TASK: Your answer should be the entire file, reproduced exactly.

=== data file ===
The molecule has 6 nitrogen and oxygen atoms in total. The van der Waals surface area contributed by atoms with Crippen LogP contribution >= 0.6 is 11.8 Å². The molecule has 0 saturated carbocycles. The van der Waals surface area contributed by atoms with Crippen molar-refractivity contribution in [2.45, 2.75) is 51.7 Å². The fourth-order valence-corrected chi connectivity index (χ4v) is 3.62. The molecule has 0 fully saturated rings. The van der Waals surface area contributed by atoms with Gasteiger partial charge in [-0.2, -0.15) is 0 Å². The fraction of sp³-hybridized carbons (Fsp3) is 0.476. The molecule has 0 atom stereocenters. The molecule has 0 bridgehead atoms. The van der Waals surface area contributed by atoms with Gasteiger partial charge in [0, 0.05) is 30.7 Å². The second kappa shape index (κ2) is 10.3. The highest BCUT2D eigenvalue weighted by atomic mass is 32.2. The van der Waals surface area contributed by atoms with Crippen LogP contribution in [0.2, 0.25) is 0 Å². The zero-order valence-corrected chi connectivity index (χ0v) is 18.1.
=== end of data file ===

The molecule has 6 nitrogen and oxygen atoms in total. The van der Waals surface area contributed by atoms with Crippen LogP contribution >= 0.6 is 11.8 Å². The molecule has 0 saturated carbocycles. The van der Waals surface area contributed by atoms with Crippen molar-refractivity contribution in [2.45, 2.75) is 51.7 Å². The fourth-order valence-corrected chi connectivity index (χ4v) is 3.62. The molecule has 0 fully saturated rings. The van der Waals surface area contributed by atoms with Gasteiger partial charge in [-0.2, -0.15) is 0 Å². The fraction of sp³-hybridized carbons (Fsp3) is 0.476. The molecule has 0 atom stereocenters. The molecule has 0 bridgehead atoms. The van der Waals surface area contributed by atoms with Gasteiger partial charge in [0, 0.05) is 30.7 Å². The second kappa shape index (κ2) is 10.3. The highest BCUT2D eigenvalue weighted by atomic mass is 32.2. The van der Waals surface area contributed by atoms with Crippen LogP contribution in [0.2, 0.25) is 0 Å². The zero-order valence-corrected chi connectivity index (χ0v) is 18.1.